South Sudan clashes: Dozens killed in Jonglei state

Victims of ethnic violence in Jonglei, South Sudan, wait in Pibor to receive emergency food rations, 12 January 2012
Image caption Some 60,000 people are believed to have been displaced by months of violence

Gunmen have killed at least 51 people - mostly women and children - in the latest clashes in South Sudan's troubled Jonglei state, regional governor Kuol Manyang has said.

At least 22 others were injured after attackers raided and burned the village of Duk Padiet, he added.

The wounded have been evacuated to Juba, the capital, he said.

A series of retaliatory attacks between ethnic groups in the region has displaced tens of thousands of people.

"We are expecting more to be injured because they ran to the villages last night," Mr Manyang said.

Officials told AFP news agency the killings were carried out by the Murle group on ethnic Dinkas, as revenge for a deadly raid last month on the town of Pibor.

It is understood that some Dinkas accompanied some 6,000 Lou Nuer warriors who attacked Pibor.

The cycle of violence has lasted months and killed hundreds of people. It began as cattle raids but has spiralled out of control.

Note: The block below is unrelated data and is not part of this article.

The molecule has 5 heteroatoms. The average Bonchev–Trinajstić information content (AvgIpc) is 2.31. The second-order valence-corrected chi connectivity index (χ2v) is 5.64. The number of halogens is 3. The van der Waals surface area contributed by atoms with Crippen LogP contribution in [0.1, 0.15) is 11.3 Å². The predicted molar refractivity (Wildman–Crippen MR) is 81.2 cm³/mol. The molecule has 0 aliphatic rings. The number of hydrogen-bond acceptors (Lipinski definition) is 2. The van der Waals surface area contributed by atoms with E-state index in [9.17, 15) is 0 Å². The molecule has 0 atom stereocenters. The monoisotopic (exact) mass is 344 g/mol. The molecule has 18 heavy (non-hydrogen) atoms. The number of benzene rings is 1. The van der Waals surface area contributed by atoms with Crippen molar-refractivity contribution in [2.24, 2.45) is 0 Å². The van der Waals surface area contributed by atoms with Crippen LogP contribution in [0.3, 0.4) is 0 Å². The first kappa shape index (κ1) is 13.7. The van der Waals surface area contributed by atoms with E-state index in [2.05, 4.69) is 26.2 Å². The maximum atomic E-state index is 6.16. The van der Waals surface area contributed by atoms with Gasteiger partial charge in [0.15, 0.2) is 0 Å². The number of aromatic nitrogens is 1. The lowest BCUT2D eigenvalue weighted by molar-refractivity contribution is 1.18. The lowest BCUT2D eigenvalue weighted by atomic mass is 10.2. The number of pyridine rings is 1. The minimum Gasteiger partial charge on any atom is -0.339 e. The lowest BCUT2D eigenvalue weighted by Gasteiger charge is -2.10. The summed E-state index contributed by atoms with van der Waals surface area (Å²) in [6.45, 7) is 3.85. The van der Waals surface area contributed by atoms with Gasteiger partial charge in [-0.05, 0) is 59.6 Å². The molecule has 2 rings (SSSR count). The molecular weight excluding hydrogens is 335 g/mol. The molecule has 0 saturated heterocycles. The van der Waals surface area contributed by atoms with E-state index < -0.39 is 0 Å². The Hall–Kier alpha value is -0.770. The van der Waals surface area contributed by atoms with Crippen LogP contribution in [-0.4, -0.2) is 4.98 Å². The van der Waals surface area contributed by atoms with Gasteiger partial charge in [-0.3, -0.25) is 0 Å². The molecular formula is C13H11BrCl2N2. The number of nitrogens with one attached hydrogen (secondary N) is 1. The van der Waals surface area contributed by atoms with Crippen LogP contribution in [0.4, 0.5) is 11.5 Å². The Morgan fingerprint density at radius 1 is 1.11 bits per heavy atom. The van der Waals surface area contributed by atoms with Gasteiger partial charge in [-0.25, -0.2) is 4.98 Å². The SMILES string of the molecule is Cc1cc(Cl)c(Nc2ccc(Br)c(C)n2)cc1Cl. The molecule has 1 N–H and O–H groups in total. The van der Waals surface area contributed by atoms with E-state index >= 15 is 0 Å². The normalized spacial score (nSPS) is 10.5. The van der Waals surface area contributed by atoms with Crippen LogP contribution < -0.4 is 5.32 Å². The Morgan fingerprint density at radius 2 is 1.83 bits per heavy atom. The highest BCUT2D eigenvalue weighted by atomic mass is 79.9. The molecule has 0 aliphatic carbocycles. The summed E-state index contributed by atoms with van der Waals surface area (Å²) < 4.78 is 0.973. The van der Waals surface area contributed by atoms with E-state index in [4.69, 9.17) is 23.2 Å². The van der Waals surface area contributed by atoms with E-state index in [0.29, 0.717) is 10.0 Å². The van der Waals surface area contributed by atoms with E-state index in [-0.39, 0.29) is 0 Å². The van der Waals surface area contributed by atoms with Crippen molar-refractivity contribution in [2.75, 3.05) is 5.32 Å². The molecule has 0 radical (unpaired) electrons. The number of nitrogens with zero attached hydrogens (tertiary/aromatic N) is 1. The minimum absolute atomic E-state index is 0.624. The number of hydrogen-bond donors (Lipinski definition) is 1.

BBC East Africa correspondent Will Ross says the attacks are getting increasingly violent and neither the government nor the United Nations peacekeepers seem capable of stopping them.

Officials point out that Jonglei is the size of Bangladesh and that it is impossible to protect every village.

Some of the reinforcements sent to the region have been deployed in Murle areas around Pibor but the revenge attacks are now happening in Dinka and Lou Nuer communities.

South Sudan, which gained independence last year, has declared Jonglei a national "disaster area", while the UN has launched an emergency operation to help those affected by the fighting.